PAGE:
Bracken

Bracken (Pteridium) is a genus of large, coarse ferns in the family Dennstaedtiaceae. Ferns (Pteridophyta) are vascular plants that have alternating generations, large plants that produce spores and small plants that produce sex cells (eggs and sperm). Brackens are noted for their large, highly divided leaves. They are found on all continents except Antarctica and in all environments except deserts, though their typical habitat is moorland. The genus probably has the widest distribution of any fern in the world.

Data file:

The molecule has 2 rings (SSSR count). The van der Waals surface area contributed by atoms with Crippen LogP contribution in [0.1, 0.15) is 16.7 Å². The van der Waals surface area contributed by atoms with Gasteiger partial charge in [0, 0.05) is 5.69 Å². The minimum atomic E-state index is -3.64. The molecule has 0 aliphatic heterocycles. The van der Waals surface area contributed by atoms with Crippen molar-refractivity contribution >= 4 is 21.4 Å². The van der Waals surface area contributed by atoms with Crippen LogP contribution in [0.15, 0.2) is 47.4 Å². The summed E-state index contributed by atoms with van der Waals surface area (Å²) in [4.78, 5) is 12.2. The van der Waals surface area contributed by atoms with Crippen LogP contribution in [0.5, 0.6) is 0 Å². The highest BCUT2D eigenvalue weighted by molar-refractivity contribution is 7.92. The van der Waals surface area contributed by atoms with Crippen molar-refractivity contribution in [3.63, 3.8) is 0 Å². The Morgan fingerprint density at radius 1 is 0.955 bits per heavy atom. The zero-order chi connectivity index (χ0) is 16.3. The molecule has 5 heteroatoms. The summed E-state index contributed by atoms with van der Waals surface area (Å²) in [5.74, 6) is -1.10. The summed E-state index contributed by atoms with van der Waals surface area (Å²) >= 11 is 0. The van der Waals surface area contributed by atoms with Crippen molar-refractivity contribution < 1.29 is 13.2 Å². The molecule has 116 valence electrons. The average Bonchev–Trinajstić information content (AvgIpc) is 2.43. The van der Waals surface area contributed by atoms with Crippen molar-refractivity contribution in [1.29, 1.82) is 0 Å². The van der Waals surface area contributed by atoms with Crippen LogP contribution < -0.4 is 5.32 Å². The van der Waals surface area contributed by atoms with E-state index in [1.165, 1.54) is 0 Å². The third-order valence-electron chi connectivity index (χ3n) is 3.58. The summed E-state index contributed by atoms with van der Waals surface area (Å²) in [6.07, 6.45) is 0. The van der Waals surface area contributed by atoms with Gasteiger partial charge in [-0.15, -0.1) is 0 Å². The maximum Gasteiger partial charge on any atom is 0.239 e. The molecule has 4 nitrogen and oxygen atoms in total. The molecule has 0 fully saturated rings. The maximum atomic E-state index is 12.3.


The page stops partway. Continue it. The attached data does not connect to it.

Bracken
Pteridium aquilinum[1]
Scientific classification
Kingdom: Plantae
Clade: Tracheophytes
Division: Polypodiophyta
Class: Polypodiopsida
Order: Polypodiales
Family: Dennstaedtiaceae
Genus: Pteridium
Gled. ex Scop. 1760 not Raf. 1814 (Pteridaceae)
Species

See text

The word bracken is of Old Norse origin, related to Swedish bräken and Danish bregne, both meaning fern. In the past, the genus was commonly treated as having only one species, Pteridium aquilinum, but the recent trend is to subdivide it into about ten species.

Like other ferns, brackens do not have seeds or fruits, but the immature fronds, known as fiddleheads, are sometimes eaten, although some are thought to be carcinogenic.